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rngd(8) [centos man page]

RNGD(8) 						      System Manager's Manual							   RNGD(8)

rngd - Check and feed random data from hardware device to kernel random device SYNOPSIS
rngd [-b, --background] [-f, --foreground] [-i, --ignorefail] [-o, --random-device=file] [-p, --pid-file=file] [-r, --rng-device=file] [-s, --random-step=nnn] [-W, --fill-watermark=nnn] [-d, --no-drng=1|0] [-n, --no-tpm=1|0] [-q, --quiet] [-v, --verbose] [-?, --help] [-V, --ver- sion] DESCRIPTION
This daemon feeds data from a random number generator to the kernel's random number entropy pool, after first checking the data to ensure that it is properly random. The -f or --foreground options can be used to tell rngd to avoid forking on startup. This is typically used for debugging. The -b or --background options, which fork and put rngd into the background automatically, are the default. The -r or --rng-device options can be used to select an alternate source of input, besides the default /dev/hwrandom. The -o or --random- device options can be used to select an alternate entropy output device, besides the default /dev/random. Note that this device must sup- port the Linux kernel /dev/random ioctl API. FIXME: document random-step and timeout OPTIONS
-b, --background Become a daemon (default) -f, --foreground Do not fork and become a daemon -p file, --pid-file=file File used for recording daemon PID, and multiple exclusion (default: /var/run/ -i, --ignorefail Ignore repeated fips failures -o file, --random-device=file Kernel device used for random number output (default: /dev/random) -r file, --rng-device=file Kernel device used for random number input (default: /dev/hwrandom) -s nnn, --random-step=nnn Number of bytes written to random-device at a time (default: 64) -W n, --fill-watermark=nnn Once we start doing it, feed entropy to random-device until at least fill-watermark bits of entropy are available in its entropy pool (default: 2048). Setting this too high will cause rngd to dominate the contents of the entropy pool. Low values will hurt system performance during entropy starves. Do not set fill-watermark above the size of the entropy pool (usually 4096 bits). -d 1|0, --no-drng=1|0 Do not use drng as a source of random number input (default:0) -n 1|0, --no-tpm=1|0 Do not use tpm as a source of random number input (default:0) -q, --quiet Suppress error messages -v, --verbose Report available entropy sources -?, --help Give a short summary of all program options. -V, --version Print program version AUTHORS
Philipp Rumpf Jeff Garzik - Matt Sottek Brad Hill rng-tools 4 March 2001 RNGD(8)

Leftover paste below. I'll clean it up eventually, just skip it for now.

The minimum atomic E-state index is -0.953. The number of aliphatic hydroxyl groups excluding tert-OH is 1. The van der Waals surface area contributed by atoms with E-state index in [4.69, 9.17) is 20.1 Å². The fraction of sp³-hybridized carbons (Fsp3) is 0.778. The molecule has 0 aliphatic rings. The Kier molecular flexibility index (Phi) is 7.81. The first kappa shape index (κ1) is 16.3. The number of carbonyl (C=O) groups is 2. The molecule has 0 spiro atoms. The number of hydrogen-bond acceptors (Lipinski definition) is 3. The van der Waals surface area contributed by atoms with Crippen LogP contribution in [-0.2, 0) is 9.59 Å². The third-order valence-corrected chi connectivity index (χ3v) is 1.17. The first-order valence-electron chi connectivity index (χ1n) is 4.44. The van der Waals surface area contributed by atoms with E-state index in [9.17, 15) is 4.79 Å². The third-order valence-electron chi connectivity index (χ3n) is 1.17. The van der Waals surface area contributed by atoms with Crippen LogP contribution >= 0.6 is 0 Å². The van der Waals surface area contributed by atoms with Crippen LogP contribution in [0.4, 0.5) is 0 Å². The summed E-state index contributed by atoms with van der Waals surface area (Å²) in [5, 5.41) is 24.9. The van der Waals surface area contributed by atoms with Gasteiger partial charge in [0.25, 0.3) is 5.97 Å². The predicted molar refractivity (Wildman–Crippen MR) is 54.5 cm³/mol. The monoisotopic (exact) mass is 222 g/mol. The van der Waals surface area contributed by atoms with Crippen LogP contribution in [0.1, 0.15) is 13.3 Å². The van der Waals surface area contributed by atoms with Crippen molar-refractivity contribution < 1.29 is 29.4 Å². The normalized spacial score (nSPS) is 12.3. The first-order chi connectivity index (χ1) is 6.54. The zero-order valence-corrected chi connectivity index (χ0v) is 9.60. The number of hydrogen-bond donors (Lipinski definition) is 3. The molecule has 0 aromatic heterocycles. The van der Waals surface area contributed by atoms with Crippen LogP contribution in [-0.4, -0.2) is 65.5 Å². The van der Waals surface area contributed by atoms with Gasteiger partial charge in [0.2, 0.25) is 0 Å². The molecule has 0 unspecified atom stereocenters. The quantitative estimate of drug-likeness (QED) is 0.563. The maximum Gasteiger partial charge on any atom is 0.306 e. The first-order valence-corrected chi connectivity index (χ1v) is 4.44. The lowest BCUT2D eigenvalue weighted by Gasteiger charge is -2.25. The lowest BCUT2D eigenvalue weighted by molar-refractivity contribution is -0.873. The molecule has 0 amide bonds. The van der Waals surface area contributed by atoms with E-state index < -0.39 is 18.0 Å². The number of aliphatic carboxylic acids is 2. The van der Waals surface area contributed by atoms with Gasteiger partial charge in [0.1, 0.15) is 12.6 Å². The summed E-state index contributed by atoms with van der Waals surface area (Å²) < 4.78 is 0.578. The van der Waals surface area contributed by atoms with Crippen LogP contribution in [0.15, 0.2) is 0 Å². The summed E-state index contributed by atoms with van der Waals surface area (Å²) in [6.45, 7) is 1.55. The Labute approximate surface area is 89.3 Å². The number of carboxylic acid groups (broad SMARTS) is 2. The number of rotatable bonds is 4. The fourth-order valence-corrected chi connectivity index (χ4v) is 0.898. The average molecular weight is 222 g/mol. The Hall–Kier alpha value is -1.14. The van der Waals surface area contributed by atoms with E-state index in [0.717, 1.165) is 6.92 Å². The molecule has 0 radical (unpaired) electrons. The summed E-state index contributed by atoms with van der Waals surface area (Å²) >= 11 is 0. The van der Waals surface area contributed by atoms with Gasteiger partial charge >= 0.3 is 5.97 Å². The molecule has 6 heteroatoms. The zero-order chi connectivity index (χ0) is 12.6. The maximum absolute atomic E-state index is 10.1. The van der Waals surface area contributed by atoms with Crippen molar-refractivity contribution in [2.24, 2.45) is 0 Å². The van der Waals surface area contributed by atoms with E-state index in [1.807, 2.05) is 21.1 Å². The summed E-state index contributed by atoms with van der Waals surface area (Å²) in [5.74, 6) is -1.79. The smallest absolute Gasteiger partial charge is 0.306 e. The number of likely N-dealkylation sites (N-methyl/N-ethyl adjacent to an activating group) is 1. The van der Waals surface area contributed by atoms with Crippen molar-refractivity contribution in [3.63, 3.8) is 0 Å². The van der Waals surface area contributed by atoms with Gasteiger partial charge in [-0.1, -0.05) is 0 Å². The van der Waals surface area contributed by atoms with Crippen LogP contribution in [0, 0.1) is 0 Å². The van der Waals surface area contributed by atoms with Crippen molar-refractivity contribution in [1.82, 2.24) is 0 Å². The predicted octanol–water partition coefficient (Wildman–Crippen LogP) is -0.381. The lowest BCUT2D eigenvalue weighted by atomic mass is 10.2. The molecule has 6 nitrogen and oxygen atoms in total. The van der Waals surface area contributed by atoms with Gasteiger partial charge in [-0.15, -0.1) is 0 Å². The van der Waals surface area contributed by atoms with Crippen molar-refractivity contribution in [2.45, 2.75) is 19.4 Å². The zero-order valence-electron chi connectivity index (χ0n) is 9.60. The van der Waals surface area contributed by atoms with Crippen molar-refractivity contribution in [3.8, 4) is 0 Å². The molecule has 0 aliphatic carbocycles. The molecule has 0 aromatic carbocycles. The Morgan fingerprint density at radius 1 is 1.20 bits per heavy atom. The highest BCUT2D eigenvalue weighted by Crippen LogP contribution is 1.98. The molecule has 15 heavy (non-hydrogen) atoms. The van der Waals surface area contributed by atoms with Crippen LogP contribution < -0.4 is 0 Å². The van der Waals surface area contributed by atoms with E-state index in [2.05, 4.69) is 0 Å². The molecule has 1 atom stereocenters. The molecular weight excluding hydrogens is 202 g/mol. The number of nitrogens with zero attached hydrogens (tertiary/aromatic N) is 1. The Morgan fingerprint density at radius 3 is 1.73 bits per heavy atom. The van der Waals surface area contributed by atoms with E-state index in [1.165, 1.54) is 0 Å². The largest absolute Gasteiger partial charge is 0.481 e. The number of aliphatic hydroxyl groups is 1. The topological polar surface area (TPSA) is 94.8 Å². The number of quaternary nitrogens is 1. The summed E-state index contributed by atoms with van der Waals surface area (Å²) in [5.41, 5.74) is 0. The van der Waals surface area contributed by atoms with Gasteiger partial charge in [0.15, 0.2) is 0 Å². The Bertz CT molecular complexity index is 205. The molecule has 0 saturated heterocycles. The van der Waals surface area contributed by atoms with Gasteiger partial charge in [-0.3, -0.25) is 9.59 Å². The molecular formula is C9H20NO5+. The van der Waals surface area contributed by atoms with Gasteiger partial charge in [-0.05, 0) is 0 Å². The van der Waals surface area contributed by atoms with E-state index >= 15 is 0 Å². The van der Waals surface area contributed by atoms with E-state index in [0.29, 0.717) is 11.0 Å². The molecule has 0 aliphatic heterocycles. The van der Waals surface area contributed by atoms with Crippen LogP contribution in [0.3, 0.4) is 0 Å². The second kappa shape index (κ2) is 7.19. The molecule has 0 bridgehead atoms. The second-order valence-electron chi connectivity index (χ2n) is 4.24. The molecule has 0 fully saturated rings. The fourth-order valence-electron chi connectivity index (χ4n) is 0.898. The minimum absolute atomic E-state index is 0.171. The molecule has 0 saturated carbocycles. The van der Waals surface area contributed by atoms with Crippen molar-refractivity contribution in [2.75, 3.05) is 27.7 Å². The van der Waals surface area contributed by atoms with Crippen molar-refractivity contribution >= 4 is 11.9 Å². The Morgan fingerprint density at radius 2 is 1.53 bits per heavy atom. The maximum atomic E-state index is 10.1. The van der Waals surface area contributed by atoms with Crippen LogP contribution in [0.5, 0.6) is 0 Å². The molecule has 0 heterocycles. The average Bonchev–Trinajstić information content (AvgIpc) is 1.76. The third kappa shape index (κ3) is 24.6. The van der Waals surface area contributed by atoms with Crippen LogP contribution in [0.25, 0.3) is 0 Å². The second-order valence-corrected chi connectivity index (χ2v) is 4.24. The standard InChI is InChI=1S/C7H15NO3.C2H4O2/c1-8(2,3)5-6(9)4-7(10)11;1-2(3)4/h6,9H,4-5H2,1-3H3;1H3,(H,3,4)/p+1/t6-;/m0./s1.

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RANDOM(4)						     Linux Programmer's Manual							 RANDOM(4)

random, urandom - kernel random number source devices DESCRIPTION
The character special files /dev/random and /dev/urandom (present since Linux 1.3.30) provide an interface to the kernel's random number generator. File /dev/random has major device number 1 and minor device number 8. File /dev/urandom has major device number 1 and minor device number 9. The random number generator gathers environmental noise from device drivers and other sources into an entropy pool. The generator also keeps an estimate of the number of bit of the noise in the entropy pool. From this entropy pool random numbers are created. When read, the /dev/random device will only return random bytes within the estimated number of bits of noise in the entropy pool. /dev/random should be suitable for uses that need very high quality randomness such as one-time pad or key generation. When the entropy pool is empty, reads to /dev/random will block until additional environmental noise is gathered. When read, /dev/urandom device will return as many bytes as are requested. As a result, if there is not sufficient entropy in the entropy pool, the returned values are theoretically vulnerable to a cryptographic attack on the algorithms used by the driver. Knowledge of how to do this is not available in the current non-classified literature, but it is theoretically possible that such an attack may exist. If this is a concern in your application, use /dev/random instead. CONFIGURING
If your system does not have /dev/random and /dev/urandom created already, they can be created with the following commands: mknod -m 644 /dev/random c 1 8 mknod -m 644 /dev/urandom c 1 9 chown root:root /dev/random /dev/urandom When a Linux system starts up without much operator interaction, the entropy pool may be in a fairly predictable state. This reduces the actual amount of noise in the entropy pool below the estimate. In order to counteract this effect, it helps to carry entropy pool informa- tion across shut-downs and start-ups. To do this, add the following lines to an appropriate script which is run during the Linux system start-up sequence: echo "Initializing kernel random number generator..." # Initialize kernel random number generator with random seed # from last shut-down (or start-up) to this start-up. Load and # then save 512 bytes, which is the size of the entropy pool. if [ -f /var/random-seed ]; then cat /var/random-seed >/dev/urandom fi dd if=/dev/urandom of=/var/random-seed count=1 Also, add the following lines in an appropriate script which is run during the Linux system shutdown: # Carry a random seed from shut-down to start-up for the random # number generator. Save 512 bytes, which is the size of the # random number generator's entropy pool. echo "Saving random seed..." dd if=/dev/urandom of=/var/random-seed count=1 FILES
/dev/random /dev/urandom AUTHOR
The kernel's random number generator was written by Theodore Ts'o ( SEE ALSO
mknod (1) RFC 1750, "Randomness Recommendations for Security" Linux 1997-08-01 RANDOM(4)

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